When a wave passes through a point on a string, that point
oscillates. 

If the wave later returns to the same point (for example, after
reflection), interference will occur between the existing
oscillation and that due to the reflected wave. 

The interference will be constructive if
the "effective distance" moved by the wave is equal to a
whole
number of wavelengths. 

When a wave is reflected at a fixed end of a string, a
phase change occurs. 

A phase change of 180° makes a wave "look as if" it has
travelled an extra half wavelength. 

So an effective distance of
λ
could be due to the wave actually moving λ/2
but also experiencing a phase change of 180° or
πradians (see here for
illustration) 

A given string at a given tension can resonate at a
(theoretically infinite) series of frequencies. 

The lowest frequency of resonance is called the fundamental
frequency or the first harmonic of the string. 



Fundamental Frequency of Resonance
(First Harmonic) 





As the animation shows, all points oscillate in phase
but with different amplitudes of oscillation. 



Consider the string to be disturbed at A (the centre). 

Waves travel towards B (and C) and are reflected with with 180°
phase change. 

If the effective distance travelled by the waves is
λ, then resonance occurs. 

This means that, for the first resonance, the distance
A→B→A
(or A→C→A)
must be equal to λ/2. 

Therefore, at the fundamental frequency 



We conclude that the distance between adjacent nodes of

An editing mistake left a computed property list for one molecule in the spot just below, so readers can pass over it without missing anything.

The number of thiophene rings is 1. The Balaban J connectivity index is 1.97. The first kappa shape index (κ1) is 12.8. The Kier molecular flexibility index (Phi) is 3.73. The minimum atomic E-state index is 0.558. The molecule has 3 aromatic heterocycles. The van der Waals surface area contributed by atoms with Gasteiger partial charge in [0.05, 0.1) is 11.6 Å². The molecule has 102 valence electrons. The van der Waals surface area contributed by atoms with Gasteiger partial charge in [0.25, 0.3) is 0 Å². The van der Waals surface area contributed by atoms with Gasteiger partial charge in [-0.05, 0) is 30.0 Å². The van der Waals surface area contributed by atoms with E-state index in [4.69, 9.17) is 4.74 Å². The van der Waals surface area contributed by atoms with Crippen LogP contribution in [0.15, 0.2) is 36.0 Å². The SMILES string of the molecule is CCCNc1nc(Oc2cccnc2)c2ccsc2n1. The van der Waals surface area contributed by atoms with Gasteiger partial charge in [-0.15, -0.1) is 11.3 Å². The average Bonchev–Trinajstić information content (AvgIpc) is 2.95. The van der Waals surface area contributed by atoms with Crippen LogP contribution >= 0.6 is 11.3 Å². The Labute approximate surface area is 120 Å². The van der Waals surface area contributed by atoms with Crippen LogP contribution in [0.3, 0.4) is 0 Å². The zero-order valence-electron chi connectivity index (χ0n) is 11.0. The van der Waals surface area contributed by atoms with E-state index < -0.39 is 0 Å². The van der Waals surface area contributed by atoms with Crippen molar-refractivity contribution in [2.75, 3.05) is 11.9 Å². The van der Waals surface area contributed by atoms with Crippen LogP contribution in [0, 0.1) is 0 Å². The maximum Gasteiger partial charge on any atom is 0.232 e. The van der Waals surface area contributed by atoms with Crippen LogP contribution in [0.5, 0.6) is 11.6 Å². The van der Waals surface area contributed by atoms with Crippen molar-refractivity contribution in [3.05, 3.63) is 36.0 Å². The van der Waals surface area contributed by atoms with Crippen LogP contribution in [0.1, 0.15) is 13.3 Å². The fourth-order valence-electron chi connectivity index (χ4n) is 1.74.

a stationary wave is equal to half the wavelength of the
travelling waves which are producing the stationary wave. 

The frequency at which this first resonance occurs is given the
symbol f_{o} 



Relation Between f_{o}
and the Length of the String 

If the distance A→B→A
(= L) is λ/2
then the time taken by the waves to move this distance is half
of a time period, T/2. 

This follows from the definition of one wavelength. 



If the wave velocity is v then 



and, remembering the relation between frequency and time period 



this gives us 



It can easily be shown that the velocity of propagation, v of
waves on a string under tension is given by 



where Te is the tension and m
is the mass per unit length of the string. 

So, the fundamental frequency, f_{o}
is given by 



and the frequencies of the higher harmonics are given
by 



where n = 1, 2, 3… etc 



The diagram below represents the second
harmonic (also sometimes called the first overtone) 



Assuming that this represents the same string under the same
tension as the first diagram, we can immediately see that the
wavelength is half that of the fundamental so f = 2f_{o}
(as shown in the animation).